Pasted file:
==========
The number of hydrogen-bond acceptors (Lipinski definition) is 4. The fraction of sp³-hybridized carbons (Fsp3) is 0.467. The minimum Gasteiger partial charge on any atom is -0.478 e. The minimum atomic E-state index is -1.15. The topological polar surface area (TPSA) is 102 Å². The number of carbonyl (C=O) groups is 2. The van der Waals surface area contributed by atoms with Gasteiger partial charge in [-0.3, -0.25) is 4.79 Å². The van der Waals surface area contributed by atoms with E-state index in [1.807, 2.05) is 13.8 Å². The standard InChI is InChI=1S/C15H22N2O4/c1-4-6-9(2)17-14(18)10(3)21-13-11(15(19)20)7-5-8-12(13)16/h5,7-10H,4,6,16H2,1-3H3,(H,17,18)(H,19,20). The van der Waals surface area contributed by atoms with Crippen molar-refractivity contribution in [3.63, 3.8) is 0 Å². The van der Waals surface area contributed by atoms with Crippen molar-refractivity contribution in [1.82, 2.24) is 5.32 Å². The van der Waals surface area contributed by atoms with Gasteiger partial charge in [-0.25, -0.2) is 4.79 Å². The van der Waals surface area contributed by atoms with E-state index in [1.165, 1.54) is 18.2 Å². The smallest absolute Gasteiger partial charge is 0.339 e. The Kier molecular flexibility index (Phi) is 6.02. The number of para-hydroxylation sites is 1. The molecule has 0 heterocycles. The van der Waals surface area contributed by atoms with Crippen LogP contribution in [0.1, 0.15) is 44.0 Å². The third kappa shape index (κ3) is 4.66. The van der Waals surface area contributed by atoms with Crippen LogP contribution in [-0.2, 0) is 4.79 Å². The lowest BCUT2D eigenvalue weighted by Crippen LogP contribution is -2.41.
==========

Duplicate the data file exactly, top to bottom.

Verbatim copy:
The number of hydrogen-bond acceptors (Lipinski definition) is 4. The fraction of sp³-hybridized carbons (Fsp3) is 0.467. The minimum Gasteiger partial charge on any atom is -0.478 e. The minimum atomic E-state index is -1.15. The topological polar surface area (TPSA) is 102 Å². The number of carbonyl (C=O) groups is 2. The van der Waals surface area contributed by atoms with Gasteiger partial charge in [-0.3, -0.25) is 4.79 Å². The van der Waals surface area contributed by atoms with E-state index in [1.807, 2.05) is 13.8 Å². The standard InChI is InChI=1S/C15H22N2O4/c1-4-6-9(2)17-14(18)10(3)21-13-11(15(19)20)7-5-8-12(13)16/h5,7-10H,4,6,16H2,1-3H3,(H,17,18)(H,19,20). The van der Waals surface area contributed by atoms with Crippen molar-refractivity contribution in [3.63, 3.8) is 0 Å². The van der Waals surface area contributed by atoms with Crippen molar-refractivity contribution in [1.82, 2.24) is 5.32 Å². The van der Waals surface area contributed by atoms with Gasteiger partial charge in [-0.25, -0.2) is 4.79 Å². The van der Waals surface area contributed by atoms with E-state index in [1.165, 1.54) is 18.2 Å². The smallest absolute Gasteiger partial charge is 0.339 e. The Kier molecular flexibility index (Phi) is 6.02. The number of para-hydroxylation sites is 1. The molecule has 0 heterocycles. The van der Waals surface area contributed by atoms with Crippen LogP contribution in [0.1, 0.15) is 44.0 Å². The third kappa shape index (κ3) is 4.66. The van der Waals surface area contributed by atoms with Crippen LogP contribution in [-0.2, 0) is 4.79 Å². The lowest BCUT2D eigenvalue weighted by Crippen LogP contribution is -2.41.